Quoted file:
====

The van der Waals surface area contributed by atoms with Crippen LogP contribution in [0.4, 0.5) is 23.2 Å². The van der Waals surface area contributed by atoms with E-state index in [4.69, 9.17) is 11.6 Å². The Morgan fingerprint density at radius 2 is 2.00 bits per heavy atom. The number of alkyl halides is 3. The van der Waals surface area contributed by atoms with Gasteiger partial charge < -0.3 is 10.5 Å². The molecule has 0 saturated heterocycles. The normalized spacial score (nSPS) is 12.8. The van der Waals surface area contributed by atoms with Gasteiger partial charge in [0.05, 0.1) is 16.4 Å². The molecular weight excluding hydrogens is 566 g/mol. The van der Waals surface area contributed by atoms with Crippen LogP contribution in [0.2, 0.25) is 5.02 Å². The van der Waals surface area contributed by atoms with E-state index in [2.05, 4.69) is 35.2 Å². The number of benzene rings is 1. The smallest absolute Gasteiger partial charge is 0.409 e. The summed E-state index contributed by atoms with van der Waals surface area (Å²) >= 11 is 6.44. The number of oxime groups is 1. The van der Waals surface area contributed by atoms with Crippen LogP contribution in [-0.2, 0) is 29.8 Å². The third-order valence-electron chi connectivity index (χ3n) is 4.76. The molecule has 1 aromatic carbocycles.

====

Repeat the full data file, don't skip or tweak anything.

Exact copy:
The van der Waals surface area contributed by atoms with Crippen LogP contribution in [0.4, 0.5) is 23.2 Å². The van der Waals surface area contributed by atoms with E-state index in [4.69, 9.17) is 11.6 Å². The Morgan fingerprint density at radius 2 is 2.00 bits per heavy atom. The number of alkyl halides is 3. The van der Waals surface area contributed by atoms with Gasteiger partial charge < -0.3 is 10.5 Å². The molecule has 0 saturated heterocycles. The normalized spacial score (nSPS) is 12.8. The van der Waals surface area contributed by atoms with Gasteiger partial charge in [0.05, 0.1) is 16.4 Å². The molecular weight excluding hydrogens is 566 g/mol. The van der Waals surface area contributed by atoms with Crippen LogP contribution in [0.2, 0.25) is 5.02 Å². The van der Waals surface area contributed by atoms with E-state index in [2.05, 4.69) is 35.2 Å². The number of benzene rings is 1. The smallest absolute Gasteiger partial charge is 0.409 e. The summed E-state index contributed by atoms with van der Waals surface area (Å²) >= 11 is 6.44. The number of oxime groups is 1. The van der Waals surface area contributed by atoms with Crippen LogP contribution in [-0.2, 0) is 29.8 Å². The third-order valence-electron chi connectivity index (χ3n) is 4.76. The molecule has 1 aromatic carbocycles.